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Asa Posner Senior Sustainability Consultant Sustainable Investment Group (SIG)
Aug 03 2015
LEEDuser Member
1154 Thumbs Up

FYI... CIR has been posted re: combination of Option 1 and 2

Project Location: United States

Lots of comments and threads have occurred here regarding combining FE/LE spaces and Electric Fueling Charging stations.

FYI: A CIRCredit Interpretation Ruling. Used by design team members experiencing difficulties in the application of a LEED prerequisite or credit to a project. Typically, difficulties arise when specific issues are not directly addressed by LEED information/guide has been posted (as of April 1, 2015) and it offers a prescription for how to do this. See CIR ID#10410

Ruling:
"Projects may achieve this credit using a combination of Option 1 and Option 2. Preferred parkingPreferred parking, available to particular users, includes designated spaces close to the building (aside from designated handicapped spots), designated covered spaces, discounted parking passes, and guaranteed passes in a lottery system. for low-emitting and fuel-efficient vehiclesFuel-efficient vehicles have achieved a minimum green score of 40 according to the annual vehicle-rating guide of the American Council for an Energy Efficient Economy. must be provided for 5% of the total parking capacity, as required in Option 1. Fueling stations may be substituted for preferred parking spaces to meet this threshold such that one fueling station is equivalent to 1.67 preferred parking spaces. All other credit requirements (such as the location of the preferred parking spaces and the capacity of fueling stations) apply. The special circumstances section should be used for additional documentation."

The "preferred" location still seems to be tricky per the conversations / threads on this here in LEEDuser, but.... at least the combination question is finally spelled out.

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Dan Barton via Greengrade LEED Management Software
Jul 06 2015
Guest
500 Thumbs Up

SSc4.3: "publicly posted at the entrance of the parking area"

Project Location: United States

Our project is a classroom and faculty office building with an occupancy calculated at 89 FTEFull-time equivalent (FTE) represents a regular building occupant who spends 8 hours a day (40 hours a week) in the project building. Part-time or overtime occupants have FTE values based on their hours per day divided by 8 (or hours per week divided by 40). Transient Occupants can be reported as either daily totals or as part of the FTE. Residential occupancy should be estimated based on the number and size of units. Core and Shell projects should refer to the default occupancy table in the Reference Guide appendix. All occupant assumptions must be consistent across all credits in all categories. and 707 peak transients located on an urban college campus . There are no zoning requirements for parking and only 59 parking spaces are provided within our LEED boundary. Unmet parking demand for parking by occupants of our project will be satisfied by the many existing parking lots scattered around the campus outside of our LEED boundary.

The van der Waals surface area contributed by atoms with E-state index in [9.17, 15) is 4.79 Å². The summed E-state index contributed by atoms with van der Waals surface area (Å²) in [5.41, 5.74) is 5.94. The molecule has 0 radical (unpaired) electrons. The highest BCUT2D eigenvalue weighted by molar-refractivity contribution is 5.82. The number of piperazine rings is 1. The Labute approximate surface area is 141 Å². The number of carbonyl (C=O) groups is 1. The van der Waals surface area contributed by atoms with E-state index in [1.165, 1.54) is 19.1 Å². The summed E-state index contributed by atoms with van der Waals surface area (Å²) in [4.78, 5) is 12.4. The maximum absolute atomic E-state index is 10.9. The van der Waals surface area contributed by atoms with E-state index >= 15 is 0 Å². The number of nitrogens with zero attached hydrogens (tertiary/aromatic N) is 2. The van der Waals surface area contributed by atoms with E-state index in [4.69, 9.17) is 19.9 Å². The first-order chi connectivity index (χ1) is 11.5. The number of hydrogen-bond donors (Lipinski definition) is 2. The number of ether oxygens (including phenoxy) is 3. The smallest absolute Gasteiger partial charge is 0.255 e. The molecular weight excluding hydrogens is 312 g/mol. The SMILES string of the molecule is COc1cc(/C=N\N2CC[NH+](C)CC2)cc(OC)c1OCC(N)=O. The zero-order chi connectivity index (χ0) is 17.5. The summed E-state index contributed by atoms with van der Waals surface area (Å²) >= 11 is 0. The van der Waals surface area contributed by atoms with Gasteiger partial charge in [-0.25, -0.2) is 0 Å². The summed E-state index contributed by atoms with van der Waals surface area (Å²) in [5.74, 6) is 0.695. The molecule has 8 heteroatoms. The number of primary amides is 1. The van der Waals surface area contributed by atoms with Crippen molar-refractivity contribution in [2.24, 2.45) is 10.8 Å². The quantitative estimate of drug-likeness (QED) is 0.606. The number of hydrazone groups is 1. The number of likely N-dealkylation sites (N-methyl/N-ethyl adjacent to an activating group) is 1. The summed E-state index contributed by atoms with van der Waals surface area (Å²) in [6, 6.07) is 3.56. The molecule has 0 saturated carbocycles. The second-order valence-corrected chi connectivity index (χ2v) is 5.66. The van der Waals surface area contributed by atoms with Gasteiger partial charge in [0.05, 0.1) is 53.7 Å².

Instead of publicly posting the discounted parking for LE/LF vehicles at the entrance to the lot within our LEED boundary we would like to propose posting the discount on the parking webpage of the campus website and at the parking services office where all campus parking permits are purchased. Can anyone share their experience with this approach to meeting "publicly posted" requirement for parking discount? Any helpful suggestions are appreciated.

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Tristan Roberts LEED AP BD+C, Editorial Director – LEEDuser, BuildingGreen, Inc. Nov 26 2015 LEEDuser Moderator

Dan, this seems reasonable. Could you post a sign at your LEED lot, in addition to the other locations you noted?

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LEEDme STRATEGIE SRL STRATEGIE SRL
Jul 03 2015
Guest
222 Thumbs Up

Reserved parking on existingcampus parking area outside building

Project Location: Italy

We have a new office project inside a campus, there is an existing big parking area serving the campus not adiacent to the building, no parking are allocated inside our LEED boundary and not new parking will be added to the existing parking area. We do not want to include any parking into the LEED boundary and we want to attempt SSc4.3 and SSc4.4 reserving parking lots as much as required by credits. Is signage related to minimim standard for the building under certification sufficient or must we extend to all parking spaces reserved parking % and minimum standard verification? Are there other requirements in addition to signs to define and reserve parking?